The fourth instalment in a series of short writings on Buddhism’s “Five Great Fears” by Zen teacher Lewis Richmond.
The fourth “great fear” of Buddhist teaching is “fear of loss of livelihood.” It is interesting that this doctrine was formulated by monastics living a life of mendicancy and voluntary poverty. One would think that the vow of poverty would liberate monks from the ordinary anxieties of earning a livelihood, but of course the monks and nuns were utterly dependent on what was put into their begging bowl by local villagers. If nothing was put in, there would be no meal that day. The fear of not being fed or having our material needs taken care of is deeply human, and not just human. Every creature lives with this fear. It is basic.
All of us have just gone through a time of such anxiety. Millions of people have lost their jobs. Many peoples’ life savings were depleted and have still not fully recovered. Buddhism is right; this fear is a “great” fear. It keeps us from sleeping at night. It causes panic attacks and depression. It predisposes us to drink or drugs, and stresses relationships and marriages. Even for otherwise healthy people, this is a big one. What does Buddhist practice have to offer us, especially if we are older and are not able to envision making a new start and recovering what we have lost?
First of all, it is only among the middle-class and above in America that we can routinely assume much real financial or material security. Most people in the world today never have such security, and in some parts of the world people are like the Buddhist monks of old — they never know from one day to the next whether they will have enough food for themselves or their children. So here most people (but by no means all) start from a baseline of basic needs being reasonably met.
What Buddhism teaches us is that clinging to anything as a “baseline” (whether it is our physical body, food, money, or a home) creates a baseline of anxiety as well. Suffering is caused by clinging — that is core teaching. Fine, we say, now that I just lost my home I know that. What else have you got for me?
What Buddhism has for us is the up side of continuous change — the possibility that things might change for the better. Even when we are old, even when we are ill, even when our life is a sea of compounding losses, there is always this next moment, this next breath. This is the principle of “every breath, new chances.”
This is something that one of my early Zen teachers liked to say. As I said before, this is the “upside” of the fact that everything changes. One of the hallmarks of negative mind-states such as sadness, grief, or depression is the sinking conviction that this is it, nothing will ever change for the better. This is the “death-spiral” or feedback loop that sends people deeper and deeper into despondency. During one of my illnesses, I experienced this and I can testify to the incredible certainty with which my mind viewed my condition as unalterable and permanent. At one point, my wife was reduced to repeating to me over and over, “This is temporary!”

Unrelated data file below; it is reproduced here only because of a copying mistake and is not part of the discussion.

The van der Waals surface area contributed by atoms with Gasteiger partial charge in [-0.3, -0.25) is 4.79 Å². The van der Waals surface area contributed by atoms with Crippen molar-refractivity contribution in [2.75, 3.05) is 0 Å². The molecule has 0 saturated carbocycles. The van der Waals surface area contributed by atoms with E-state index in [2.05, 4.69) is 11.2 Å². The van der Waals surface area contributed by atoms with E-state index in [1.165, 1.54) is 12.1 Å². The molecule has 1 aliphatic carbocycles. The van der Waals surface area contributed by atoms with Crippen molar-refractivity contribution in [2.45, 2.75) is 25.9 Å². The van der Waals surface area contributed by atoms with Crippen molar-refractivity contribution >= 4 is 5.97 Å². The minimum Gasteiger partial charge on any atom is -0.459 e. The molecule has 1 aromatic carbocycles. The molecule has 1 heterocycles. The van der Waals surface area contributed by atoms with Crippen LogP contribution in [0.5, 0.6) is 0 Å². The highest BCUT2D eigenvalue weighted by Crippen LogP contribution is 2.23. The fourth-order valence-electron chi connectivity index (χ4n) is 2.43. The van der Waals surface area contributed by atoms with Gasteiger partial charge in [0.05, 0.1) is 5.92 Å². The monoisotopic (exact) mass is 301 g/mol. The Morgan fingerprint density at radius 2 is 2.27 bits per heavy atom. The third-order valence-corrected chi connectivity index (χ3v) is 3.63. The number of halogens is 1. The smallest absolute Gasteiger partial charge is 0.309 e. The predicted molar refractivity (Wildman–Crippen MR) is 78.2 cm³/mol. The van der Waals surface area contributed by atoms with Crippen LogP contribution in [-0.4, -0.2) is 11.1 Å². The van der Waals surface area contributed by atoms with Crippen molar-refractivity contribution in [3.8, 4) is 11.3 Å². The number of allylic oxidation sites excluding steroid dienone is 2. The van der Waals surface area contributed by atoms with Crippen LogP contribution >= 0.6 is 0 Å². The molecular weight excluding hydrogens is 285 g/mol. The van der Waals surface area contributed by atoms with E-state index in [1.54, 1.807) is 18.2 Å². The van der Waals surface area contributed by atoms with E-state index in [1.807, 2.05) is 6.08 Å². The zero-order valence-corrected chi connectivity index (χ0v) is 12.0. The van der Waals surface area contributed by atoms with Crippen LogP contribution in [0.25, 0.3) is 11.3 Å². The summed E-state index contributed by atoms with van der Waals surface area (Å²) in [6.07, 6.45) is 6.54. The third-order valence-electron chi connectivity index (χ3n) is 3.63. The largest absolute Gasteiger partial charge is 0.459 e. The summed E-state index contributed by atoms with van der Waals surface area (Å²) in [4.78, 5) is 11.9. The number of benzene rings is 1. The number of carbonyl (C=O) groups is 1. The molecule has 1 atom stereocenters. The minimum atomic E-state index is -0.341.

I remember thinking, “Oh, fine. She’s just saying that to cheer me up. No good. I know better.”
Of course she was right. And when I did get better and looked back, my state of mind during that dark period now seemed deranged. But the Buddhist view of our ordinary confused and emotional mind-states is that they are all in some sense deranged. The belief that anything will last, or stay the same, or never change, is rather deranged, and not at all in accord with reality. But we persist on thinking that way, because we cling to whatever we have, even if it is a tiny cleft in the rock of our suffering.
Fear of loss of livelihood: there is no getting around the fact that for many people, the loss of a job or home or life savings is indeed irrevocable and perhaps for the rest of their life there is no getting those things back. In that sense it is like having your leg amputated — you never go back. But of course amputees learn to adjust, change, and go on, and most often revive to lead full and engaged lives. When Buddhism teaches that things can and often do change for the better, it is not necessarily the “better” that we prefer or imagine. In fact, it is not “better” — in the sense of comparing it to some former state — at all. It is just something else, something new, the next thing.
Every breath, new chances. But do we notice? That’s the trick.
Read Lewis Richmond’s Five Part series on Fear here: